Ranging in age from 16 to 54, Sumatran orangutans Puppe, Ramai, Sekali, Budi, Kembali, and Jingga are part of the first cohort of mammalians benefiting from the first-of-its-kind technology. Expected to eventually move to a new outdoor habitat, the welfare of these orangutans is being monitored to make the transition as smooth as possible and to ensure that they adapt well to their new surroundings.  

Phases one and two of the project consisted of training the AI model to be able to detect orangutans in the first place, and then how to recognize them. Now, it is in its third phase. 

“After we installed cameras into their habitat, we spent hundreds of hours going through image after image and annotating them,” explains Dr. Jenna Congdon, a postdoctoral fellow on the project. “This was tedious but essential in allowing us to train the AI model to recognize each orangutan individually, but it was also a necessary step before being able to move into phase 3 and collect data on their actual behaviours.”  

Given the close physical similarity between orangutans and humans as great ape species, it was a natural decision to first try and adapt this cutting-edge technology to work on orangutans or, as they are known etymologically, the humans of the forest.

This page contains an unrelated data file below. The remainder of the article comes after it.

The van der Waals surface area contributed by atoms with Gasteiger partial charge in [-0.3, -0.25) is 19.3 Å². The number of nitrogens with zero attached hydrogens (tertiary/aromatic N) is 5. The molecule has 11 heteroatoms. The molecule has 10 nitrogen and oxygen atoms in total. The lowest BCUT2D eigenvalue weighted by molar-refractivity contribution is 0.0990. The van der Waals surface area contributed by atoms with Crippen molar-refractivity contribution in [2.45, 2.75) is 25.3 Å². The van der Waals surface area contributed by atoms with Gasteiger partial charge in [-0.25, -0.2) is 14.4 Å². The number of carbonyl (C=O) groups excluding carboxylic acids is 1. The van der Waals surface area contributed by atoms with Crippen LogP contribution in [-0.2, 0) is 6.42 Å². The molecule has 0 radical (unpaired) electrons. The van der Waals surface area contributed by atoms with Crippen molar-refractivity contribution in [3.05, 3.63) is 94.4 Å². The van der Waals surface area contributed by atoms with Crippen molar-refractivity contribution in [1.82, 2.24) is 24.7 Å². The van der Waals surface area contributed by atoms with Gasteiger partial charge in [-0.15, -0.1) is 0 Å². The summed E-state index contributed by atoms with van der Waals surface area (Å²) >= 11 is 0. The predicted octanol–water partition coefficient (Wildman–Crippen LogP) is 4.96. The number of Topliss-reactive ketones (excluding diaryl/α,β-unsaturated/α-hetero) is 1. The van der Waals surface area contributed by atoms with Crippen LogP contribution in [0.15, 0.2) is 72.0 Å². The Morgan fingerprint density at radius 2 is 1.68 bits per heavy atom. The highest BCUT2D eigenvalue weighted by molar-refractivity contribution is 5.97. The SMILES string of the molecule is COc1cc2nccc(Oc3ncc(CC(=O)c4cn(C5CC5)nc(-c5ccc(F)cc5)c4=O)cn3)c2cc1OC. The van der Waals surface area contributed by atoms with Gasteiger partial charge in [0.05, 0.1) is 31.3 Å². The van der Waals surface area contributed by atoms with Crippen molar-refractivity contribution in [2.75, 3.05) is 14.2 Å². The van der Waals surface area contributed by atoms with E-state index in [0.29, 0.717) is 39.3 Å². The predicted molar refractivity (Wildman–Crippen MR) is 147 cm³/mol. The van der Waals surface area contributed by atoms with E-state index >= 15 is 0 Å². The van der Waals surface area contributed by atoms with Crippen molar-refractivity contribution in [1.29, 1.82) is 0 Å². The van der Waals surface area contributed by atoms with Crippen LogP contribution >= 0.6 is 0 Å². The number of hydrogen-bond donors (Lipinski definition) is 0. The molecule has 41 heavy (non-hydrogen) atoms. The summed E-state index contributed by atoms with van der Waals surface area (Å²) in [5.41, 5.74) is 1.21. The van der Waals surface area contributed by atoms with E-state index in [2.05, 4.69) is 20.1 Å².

“The technology was already there. We just needed to find a way to adapt it to other species. And since orangutans are more like humans and I’d been working with them already for many years, it’s what made the most sense,” says Dr. Suzanne MacDonald, a professor in the Department of Psychology at York University and the academic supervisor on the project. 

The “gold standard”  

With the third phase of the project underway, the team has already completed the pose-estimation process (for example, specifying body landmarks like the shoulders and head) and is about to begin behaviour monitoring of the 6 orangutans.  

“This is the most exciting part,” says Dr. Congdon. “Being able to analyze what the orangutans are actually doing, how they are using their space, will be incredibly important in further improving their welfare and quality of life.”  

“With this data, the zoo will potentially be able to design better habitats in the future, provide enhanced and enriching environments for its residents, and detect disease at an earlier stage,” explains Doctor of Veterinary Medicine, Mina Hosseini, the second postdoctoral fellow on the project.  

As the team continues to develop and tweak this technology, they hope it will become the “gold standard” for conservation-focused zoos worldwide.